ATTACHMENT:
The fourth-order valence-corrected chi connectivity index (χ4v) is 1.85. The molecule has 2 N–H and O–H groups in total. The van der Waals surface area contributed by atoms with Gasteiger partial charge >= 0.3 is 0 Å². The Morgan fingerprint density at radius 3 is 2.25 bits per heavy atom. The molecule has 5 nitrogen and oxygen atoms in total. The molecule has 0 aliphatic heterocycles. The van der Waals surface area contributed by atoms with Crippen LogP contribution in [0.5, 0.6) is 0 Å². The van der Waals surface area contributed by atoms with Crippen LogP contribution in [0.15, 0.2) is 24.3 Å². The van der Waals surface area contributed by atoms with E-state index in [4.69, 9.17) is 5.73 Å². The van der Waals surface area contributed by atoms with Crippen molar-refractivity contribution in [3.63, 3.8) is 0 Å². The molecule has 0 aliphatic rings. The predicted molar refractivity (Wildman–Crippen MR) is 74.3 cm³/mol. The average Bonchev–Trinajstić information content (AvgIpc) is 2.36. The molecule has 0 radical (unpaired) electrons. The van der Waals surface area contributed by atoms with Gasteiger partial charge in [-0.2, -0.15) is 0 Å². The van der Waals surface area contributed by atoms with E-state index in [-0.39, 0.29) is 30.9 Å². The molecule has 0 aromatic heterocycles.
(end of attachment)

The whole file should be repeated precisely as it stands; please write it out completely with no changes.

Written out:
The fourth-order valence-corrected chi connectivity index (χ4v) is 1.85. The molecule has 2 N–H and O–H groups in total. The van der Waals surface area contributed by atoms with Gasteiger partial charge >= 0.3 is 0 Å². The Morgan fingerprint density at radius 3 is 2.25 bits per heavy atom. The molecule has 5 nitrogen and oxygen atoms in total. The molecule has 0 aliphatic heterocycles. The van der Waals surface area contributed by atoms with Crippen LogP contribution in [0.5, 0.6) is 0 Å². The van der Waals surface area contributed by atoms with Crippen LogP contribution in [0.15, 0.2) is 24.3 Å². The van der Waals surface area contributed by atoms with E-state index in [4.69, 9.17) is 5.73 Å². The van der Waals surface area contributed by atoms with Crippen molar-refractivity contribution in [3.63, 3.8) is 0 Å². The molecule has 0 aliphatic rings. The predicted molar refractivity (Wildman–Crippen MR) is 74.3 cm³/mol. The average Bonchev–Trinajstić information content (AvgIpc) is 2.36. The molecule has 0 radical (unpaired) electrons. The van der Waals surface area contributed by atoms with Gasteiger partial charge in [-0.2, -0.15) is 0 Å². The van der Waals surface area contributed by atoms with E-state index in [-0.39, 0.29) is 30.9 Å². The molecule has 0 aromatic heterocycles.